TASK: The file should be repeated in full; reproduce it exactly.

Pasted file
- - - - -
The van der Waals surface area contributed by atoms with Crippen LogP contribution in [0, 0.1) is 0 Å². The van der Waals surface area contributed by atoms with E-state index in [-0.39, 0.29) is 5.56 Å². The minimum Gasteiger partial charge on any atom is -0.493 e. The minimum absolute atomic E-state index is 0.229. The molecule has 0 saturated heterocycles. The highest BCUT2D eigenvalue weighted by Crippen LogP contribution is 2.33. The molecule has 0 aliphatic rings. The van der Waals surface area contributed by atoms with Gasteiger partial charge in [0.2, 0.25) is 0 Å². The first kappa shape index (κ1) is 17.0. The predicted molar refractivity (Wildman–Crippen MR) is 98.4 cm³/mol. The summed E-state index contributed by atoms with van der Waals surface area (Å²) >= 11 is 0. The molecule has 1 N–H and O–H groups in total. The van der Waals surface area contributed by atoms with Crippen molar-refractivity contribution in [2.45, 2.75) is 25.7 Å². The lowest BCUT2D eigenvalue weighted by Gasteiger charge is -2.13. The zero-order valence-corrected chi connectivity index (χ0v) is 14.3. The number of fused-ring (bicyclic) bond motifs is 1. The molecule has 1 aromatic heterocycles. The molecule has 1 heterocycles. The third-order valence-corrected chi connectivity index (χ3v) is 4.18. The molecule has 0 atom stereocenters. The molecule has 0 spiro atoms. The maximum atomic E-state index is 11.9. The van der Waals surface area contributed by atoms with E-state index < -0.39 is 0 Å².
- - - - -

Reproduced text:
The van der Waals surface area contributed by atoms with Crippen LogP contribution in [0, 0.1) is 0 Å². The van der Waals surface area contributed by atoms with E-state index in [-0.39, 0.29) is 5.56 Å². The minimum Gasteiger partial charge on any atom is -0.493 e. The minimum absolute atomic E-state index is 0.229. The molecule has 0 saturated heterocycles. The highest BCUT2D eigenvalue weighted by Crippen LogP contribution is 2.33. The molecule has 0 aliphatic rings. The van der Waals surface area contributed by atoms with Gasteiger partial charge in [0.2, 0.25) is 0 Å². The first kappa shape index (κ1) is 17.0. The predicted molar refractivity (Wildman–Crippen MR) is 98.4 cm³/mol. The summed E-state index contributed by atoms with van der Waals surface area (Å²) >= 11 is 0. The molecule has 1 N–H and O–H groups in total. The van der Waals surface area contributed by atoms with Crippen molar-refractivity contribution in [2.45, 2.75) is 25.7 Å². The lowest BCUT2D eigenvalue weighted by Gasteiger charge is -2.13. The zero-order valence-corrected chi connectivity index (χ0v) is 14.3. The number of fused-ring (bicyclic) bond motifs is 1. The molecule has 1 aromatic heterocycles. The molecule has 1 heterocycles. The third-order valence-corrected chi connectivity index (χ3v) is 4.18. The molecule has 0 atom stereocenters. The molecule has 0 spiro atoms. The maximum atomic E-state index is 11.9. The van der Waals surface area contributed by atoms with E-state index < -0.39 is 0 Å².